The INSPIRED study: A randomised controlled trial of the Whole Person Model of disease self-management for people with type 2 diabetes

David Murray Clarke, Donita Baird, Dinali Perera, Virginia Hagger, Helena Jane Teede

Research output: Contribution to journalArticleOther

5 Citations (Scopus)

Abstract

Background: The prevalence of type 2 diabetes has increased dramatically in the last decade, and is continuing to rise. It is a chronic condition, often related to obesity, diet and sedentary lifestyles, and can lead to significant health complications, disability and early death. Diabetes is commonly associated with depression, which can impact significantly on a person s ability to manage their illness and, consequently, on disease outcomes. Disease self-management is fundamental in diabetes and requires support from multiple health professionals and the active participation of the person, including in maintaining a healthy lifestyle. The Whole Person Model was developed in order to integrate emotional and behavioural aspects into a self-management program for people with type 2 diabetes. Here we describe a study designed to test the efficacy of the Whole Person Model of disease self-management in type 2 diabetes. Methods/Design. In a parallel-group randomised trial, 180 people with type 2 diabetes of between 2-10 years duration will be recruited via invitation through the Australian National Diabetes Services Scheme. Participants will undergo baseline assessment, followed by randomisation to either intervention or control condition. Control participants will receive fact sheets containing key information about diabetes self-management. The intervention group will receive the INSPIRED (Individual Support Resources for Diabetes) Manual and be assigned a Health Coach. The INSPIRED Manual consists of six modules that provide key information about diabetes and disease management using the Whole Person Model. Engagement is facilitated by interactive tasks and contact with a Health Coach over seven weeks - an introductory face-to-face session, and six subsequent contacts by phone following each module. Follow-up assessments occur at 13 weeks (post-intervention) and 26 weeks. Primary outcomes include blood glucose management (HbA?ssub?1c?esub?), weight and mood. Secondary outcomes include level of exercise, confidence to manage diabetes, and psychosocial well-being. Discussion. The Whole Person Model is designed to enable health professionals to address mood disturbance without pathologizing any disorders and, in the context of the chronic illness, empowering behavior change and self-management. If proven effective, this model will strengthen capacity of the healthcare workforce to foster and support effective diabetes self-management.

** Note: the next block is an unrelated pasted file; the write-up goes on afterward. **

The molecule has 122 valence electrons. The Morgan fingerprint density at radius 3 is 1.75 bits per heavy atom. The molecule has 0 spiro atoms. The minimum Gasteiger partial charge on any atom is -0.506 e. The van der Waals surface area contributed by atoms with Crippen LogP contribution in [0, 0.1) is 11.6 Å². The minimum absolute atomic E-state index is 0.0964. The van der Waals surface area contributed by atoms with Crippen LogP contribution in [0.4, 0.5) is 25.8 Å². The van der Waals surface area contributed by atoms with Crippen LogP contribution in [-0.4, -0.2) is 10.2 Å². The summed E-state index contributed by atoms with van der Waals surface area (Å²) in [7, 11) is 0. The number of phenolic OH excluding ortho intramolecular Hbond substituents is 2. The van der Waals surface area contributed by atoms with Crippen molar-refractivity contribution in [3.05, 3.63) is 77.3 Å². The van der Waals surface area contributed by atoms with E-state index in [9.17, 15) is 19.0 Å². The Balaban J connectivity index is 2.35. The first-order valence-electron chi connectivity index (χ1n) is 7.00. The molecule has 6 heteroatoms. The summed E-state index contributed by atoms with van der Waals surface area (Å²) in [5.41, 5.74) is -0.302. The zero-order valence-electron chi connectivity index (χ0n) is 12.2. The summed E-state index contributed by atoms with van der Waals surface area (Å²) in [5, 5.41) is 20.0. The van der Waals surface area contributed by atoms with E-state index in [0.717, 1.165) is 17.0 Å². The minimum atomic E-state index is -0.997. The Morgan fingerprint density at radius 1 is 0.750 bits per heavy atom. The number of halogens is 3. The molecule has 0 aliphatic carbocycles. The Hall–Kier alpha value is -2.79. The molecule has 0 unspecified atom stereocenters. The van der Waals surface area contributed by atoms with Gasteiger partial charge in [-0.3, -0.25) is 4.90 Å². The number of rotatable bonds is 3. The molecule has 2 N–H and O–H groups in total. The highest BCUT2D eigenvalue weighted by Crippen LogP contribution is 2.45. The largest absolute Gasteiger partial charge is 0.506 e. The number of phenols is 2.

Original languageEnglish
Pages (from-to)1 - 8
Number of pages8
JournalBMC Public Health
Volume14
Issue number1
DOIs
Publication statusPublished - 2014

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